HIST 276: France Since 1871

Lecture 12

 - French Imperialism (Guest Lecture by Charles Keith)


France’s colonial properties were thought of in the latter half of the nineteenth century as consolation for the bitter loss of Alsace and Lorraine to Germany. As civilian administrators came to replace military personnel in the colonies, and as more and more French settlers arrived, empire and colonialism came to play an important function in France’s cultural self-presentation. World War I heralded the eventual decline of the French empire, a decline realized at the hands of the colonized subjects themselves.

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France Since 1871

HIST 276 - Lecture 12 - French Imperialism (Guest Lecture by Charles Keith)

Chapter 1. The Explosion of French Imperialism: Reasserting National Greatness After Alsace-Lorraine [00:00:00]

[Professor John Merriman: Today we have my friend, Charles Keith, who’s finishing his doctoral dissertation on Catholic Vietnam in the 1920s and ’30s, and he is going to be talking about French Imperialism from the origins of the Third Republic up until the war in 1914.]

Charles Keith: Thanks. As Professor Merriman said, I’m going to talk today about the French Empire from 1871, the year that the course begins, to 1914, which is the beginning of World War I, of course; which is something that you’ll talk about, if I’m not mistaken, in the lecture right after this one. So, I’m going to start the lecture with a passage from a French novel called Le Maître de la Mer, The Master of the Sea. It was written by Vicomte Melchior de Vogüé published in 1900; so, right in the middle of the period we’re talking about. The novel is about an Army officer who is so upset by the defeat at the hands of Prussia and the loss of Alsace-Lorraine that he leaves France to go serve in a regiment in the Sudan, in the heart of West Africa.

At one point during the novel the young officer returns to France and he meets an older general from his father’s generation. So, during their conversation the older general expresses some anger that the young officer seemed to be more concerned with adventuring, in his words, than with recovering the lands where his father’s generation had fallen. The young officer replied to him, this is a quote, “are we to blame if the world around us has changed and grown all out of recognition? Diplomacy used to be concerned with the Mediterranean and the Bosphorus; now it has to do with China and the Congo. The great states of Europe are dividing up the other continents of Africa and Asia in the way they used to divide up countries like Italy and Poland. What used to be a European balance of power is now a world balance of power, and any country which does not wish to become less important must obtain as much new territory as our rivals are doing. It is through colonies,” concluded the young officer, “that we shall one day achieve your life’s ambition” — the ambition of the older general. “I give you my word of honor,” he said, “that you are mistaken in thinking that this ambition has died in our hearts.”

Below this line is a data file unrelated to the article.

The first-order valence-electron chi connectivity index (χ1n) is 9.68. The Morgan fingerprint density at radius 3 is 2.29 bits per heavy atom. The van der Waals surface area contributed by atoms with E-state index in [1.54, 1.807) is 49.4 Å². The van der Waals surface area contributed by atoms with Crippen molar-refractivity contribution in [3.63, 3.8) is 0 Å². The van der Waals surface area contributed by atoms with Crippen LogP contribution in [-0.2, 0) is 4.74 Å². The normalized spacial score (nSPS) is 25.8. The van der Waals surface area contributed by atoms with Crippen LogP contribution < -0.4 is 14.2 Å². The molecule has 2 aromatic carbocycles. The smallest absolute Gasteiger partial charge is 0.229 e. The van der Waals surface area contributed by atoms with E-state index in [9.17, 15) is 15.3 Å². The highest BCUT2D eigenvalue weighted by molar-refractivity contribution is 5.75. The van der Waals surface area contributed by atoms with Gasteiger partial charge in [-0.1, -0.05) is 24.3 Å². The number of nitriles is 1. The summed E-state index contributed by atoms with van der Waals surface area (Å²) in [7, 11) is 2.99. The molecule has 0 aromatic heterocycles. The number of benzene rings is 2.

During the period I’m talking about today the French Empire quite literally exploded. An empire that in 1871 had been little more than parts of Algeria and a military presence in parts of North Africa, Southeast Asia, and a few small spits of land in the Pacific and the Caribbean exploded to include large swaths of North Africa and West Africa, most of mainland Southeast Asia, parts of the Middle East, and territories in the Pacific and the Caribbean as well. By the end of World War I the French Empire spanned eleven million kilometers and one hundred million inhabitants. So, just to put it in the context of France, that’s twice as many people as lived in metropolitan France at that time, roughly. So, I chose the passage from the novel to begin this lecture because it captures what I think are the two central themes in this period in French colonial history.

Both the young officer and the older general in the novel are serving in the French army because they are obsessed with recovering the national strength and prestige that France had lost in the devastating defeat to Prussia. Now, the older general thinks about this in terms of recovering Alsace-Lorraine, in terms of continental rivalries, but the young officer sees France’s road to greatness in very different terms; he sees it overseas, outside of Europe. So, my first point is that in these decades after 1871 French nationalism became increasingly inseparable from the idea of a large and strong colonial empire. France had had colonies for a long time, but the fusion of a more modern and mass form of nationalism with colonialism was new in French history, to this period, and it was something that drove the explosion of the French Empire, that I just described, to its heights in the years just after World War I.

The second point that I want to make about the novel is simply that it was a novel. It was one of many novels written about empire during this period. And novels were just one of the many forms of popular culture that began to reflect France’s growing presence overseas. Indeed, during the late nineteenth century empire became something that more and more French people experienced directly, whether through popular culture or sometimes in much more active ways, serving in the army, or in the navy, or in colonial administrations, or even settling lands that had not been part of France when those people were born. So, what I would like you to take away from this lecture is that during the Third Republic empire became a central part of French national identity.

Empire was something that all political platforms in France discussed and took positions on. It was part of the idea of French national greatness that citizens were beginning to learn in the schools of the Republic. It was in the national newspapers that more and more people were reading, and it even for some became a career and a way of life. So, in its many forms empire during this period became a common experience for French people, whether they were from Brittany, or from Burgundy, or from Provence or the Ardèche. In short, empire was a central part of making people French.